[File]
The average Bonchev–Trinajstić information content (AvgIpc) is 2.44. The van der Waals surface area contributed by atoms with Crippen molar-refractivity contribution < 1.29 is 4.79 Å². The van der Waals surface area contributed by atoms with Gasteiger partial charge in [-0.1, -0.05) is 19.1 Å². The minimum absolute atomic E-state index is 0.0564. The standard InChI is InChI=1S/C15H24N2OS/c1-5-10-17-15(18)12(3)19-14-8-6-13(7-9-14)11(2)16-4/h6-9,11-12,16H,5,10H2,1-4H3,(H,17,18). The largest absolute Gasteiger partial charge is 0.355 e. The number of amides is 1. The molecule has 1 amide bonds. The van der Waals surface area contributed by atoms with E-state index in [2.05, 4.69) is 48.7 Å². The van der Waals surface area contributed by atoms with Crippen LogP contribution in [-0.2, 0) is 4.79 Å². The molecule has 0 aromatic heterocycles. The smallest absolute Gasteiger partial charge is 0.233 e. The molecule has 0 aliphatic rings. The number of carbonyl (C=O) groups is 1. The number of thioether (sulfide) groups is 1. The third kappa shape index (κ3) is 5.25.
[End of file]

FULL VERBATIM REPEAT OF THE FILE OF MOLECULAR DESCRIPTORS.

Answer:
The average Bonchev–Trinajstić information content (AvgIpc) is 2.44. The van der Waals surface area contributed by atoms with Crippen molar-refractivity contribution < 1.29 is 4.79 Å². The van der Waals surface area contributed by atoms with Gasteiger partial charge in [-0.1, -0.05) is 19.1 Å². The minimum absolute atomic E-state index is 0.0564. The standard InChI is InChI=1S/C15H24N2OS/c1-5-10-17-15(18)12(3)19-14-8-6-13(7-9-14)11(2)16-4/h6-9,11-12,16H,5,10H2,1-4H3,(H,17,18). The largest absolute Gasteiger partial charge is 0.355 e. The number of amides is 1. The molecule has 1 amide bonds. The van der Waals surface area contributed by atoms with E-state index in [2.05, 4.69) is 48.7 Å². The van der Waals surface area contributed by atoms with Crippen LogP contribution in [-0.2, 0) is 4.79 Å². The molecule has 0 aromatic heterocycles. The smallest absolute Gasteiger partial charge is 0.233 e. The molecule has 0 aliphatic rings. The number of carbonyl (C=O) groups is 1. The number of thioether (sulfide) groups is 1. The third kappa shape index (κ3) is 5.25.